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Many courts had no internet connections, reliable electricity, or even computers.

A cyber crime in 2018? *…Many courts had no internet connections,
reliable electricity, or even computers.*

successfulsocieties.princeton.edu/publications/transforming-courts-judicial-sector-reforms-kenya

Summarized @ foreignpolicy.com/2016/07/09/how-kenya-cleaned-up-
its-courts/

*…Many courts had no internet connections, reliable electricity, or even
computers.*

And because courts varied in their processes, it was impossible to develop
a single nationwide system without first standardizing procedures. “We
started encouraging [court] stations to develop their own local solutions,”
said Ngugi, but “this didn’t solve one of our major problems, which was
having [centralized] access to data.”

In January 2013, the judiciary’s performance management committee began to
develop a tracking tool to gather the information necessary to evaluate job
performance, which collected much of the same data an electronic case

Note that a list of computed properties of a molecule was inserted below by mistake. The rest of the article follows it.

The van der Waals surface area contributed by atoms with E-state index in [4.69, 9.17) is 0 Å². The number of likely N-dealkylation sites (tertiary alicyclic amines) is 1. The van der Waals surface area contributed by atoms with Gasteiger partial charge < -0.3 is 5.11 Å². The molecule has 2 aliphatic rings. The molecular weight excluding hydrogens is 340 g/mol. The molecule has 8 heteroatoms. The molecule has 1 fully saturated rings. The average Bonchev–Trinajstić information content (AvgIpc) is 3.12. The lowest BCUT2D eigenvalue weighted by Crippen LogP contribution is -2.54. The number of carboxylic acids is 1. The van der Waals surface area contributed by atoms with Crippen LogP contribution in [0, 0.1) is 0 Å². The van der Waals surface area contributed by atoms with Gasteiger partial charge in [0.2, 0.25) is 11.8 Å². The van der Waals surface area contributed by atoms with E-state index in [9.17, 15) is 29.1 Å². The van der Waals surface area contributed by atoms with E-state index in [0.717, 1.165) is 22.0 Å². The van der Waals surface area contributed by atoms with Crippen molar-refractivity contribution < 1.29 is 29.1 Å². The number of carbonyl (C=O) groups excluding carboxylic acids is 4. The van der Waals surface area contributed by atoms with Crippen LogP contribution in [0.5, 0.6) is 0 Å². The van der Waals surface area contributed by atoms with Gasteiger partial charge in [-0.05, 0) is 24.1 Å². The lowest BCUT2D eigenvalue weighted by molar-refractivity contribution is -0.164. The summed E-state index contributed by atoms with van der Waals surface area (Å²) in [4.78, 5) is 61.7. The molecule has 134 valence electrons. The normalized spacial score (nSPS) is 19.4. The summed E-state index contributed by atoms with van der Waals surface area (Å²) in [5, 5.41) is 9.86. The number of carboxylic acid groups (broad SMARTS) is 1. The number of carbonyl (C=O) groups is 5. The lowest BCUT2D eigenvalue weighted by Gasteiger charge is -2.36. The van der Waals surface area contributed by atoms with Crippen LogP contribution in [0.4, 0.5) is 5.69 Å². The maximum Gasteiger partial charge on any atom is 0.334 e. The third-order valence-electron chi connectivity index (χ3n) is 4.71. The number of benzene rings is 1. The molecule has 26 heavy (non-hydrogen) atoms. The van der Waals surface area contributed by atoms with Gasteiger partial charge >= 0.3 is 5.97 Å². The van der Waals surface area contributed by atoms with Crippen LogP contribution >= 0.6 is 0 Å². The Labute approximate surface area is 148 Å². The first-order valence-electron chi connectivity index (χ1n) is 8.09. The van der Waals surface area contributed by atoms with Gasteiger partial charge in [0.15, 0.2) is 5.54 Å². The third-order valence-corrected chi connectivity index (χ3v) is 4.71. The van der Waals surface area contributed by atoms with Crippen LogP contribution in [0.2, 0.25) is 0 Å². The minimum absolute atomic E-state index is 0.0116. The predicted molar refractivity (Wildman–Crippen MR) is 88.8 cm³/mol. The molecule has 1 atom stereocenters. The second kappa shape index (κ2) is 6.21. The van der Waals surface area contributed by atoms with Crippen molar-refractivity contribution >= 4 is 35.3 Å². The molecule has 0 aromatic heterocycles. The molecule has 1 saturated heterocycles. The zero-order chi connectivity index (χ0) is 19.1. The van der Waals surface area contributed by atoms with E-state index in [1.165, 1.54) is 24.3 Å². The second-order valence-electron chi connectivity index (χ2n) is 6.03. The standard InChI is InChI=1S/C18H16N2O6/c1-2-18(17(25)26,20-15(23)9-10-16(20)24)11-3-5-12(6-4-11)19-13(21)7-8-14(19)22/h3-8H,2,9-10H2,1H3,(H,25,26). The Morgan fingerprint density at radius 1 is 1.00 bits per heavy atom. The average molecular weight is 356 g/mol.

management system would have. After almost three years of testing, the new
tool — a simple Excel spreadsheet with drop-down menus customized for each
court’s procedures, known as the Daily Court Returns Template — was rolled
out in October 2015.

At the end of the day, an administrative officer at each station would
update the spreadsheet and send a copy to the central directorate that
monitored performance, sometimes from an Internet cafe if the court lacked
a reliable Internet connection. The template allowed the directorate to
track case assignments and processing times and facilitated distribution of
caseloads. However, the tool did not allow document sharing, and it was
difficult to verify the data that court stations submitted.

Mutunga understood that greater public engagement was essential to making
reform work, and to this end he established an ombudsman’s office in
downtown Nairobi to collect and resolve citizen complaints. Ideally,
citizens would be able to bring their complaints to the office, call, send
text messages, letters, or emails. Staff logged complaints and set
deadlines for a response in a database used by liaison officers at each
court station. After receiving an alert from the database, liaison officers
had to resolve the problem or provide an explanation within the allotted
time. Inadequate responses or patterns of complaints could be grounds for
disciplinary action against judges and administrative staff.

However, getting citizens to use the resource was a challenge. Kennedy
Bidali, the first ombudsman, believed his team received only a fraction of
the complaints they could have helped address. “We’ve tried the usual,” he
said — from appearing on radio and television programs to distributing
written materials and T-shirts — “but it’s not sufficient, and it’s not
easy.”

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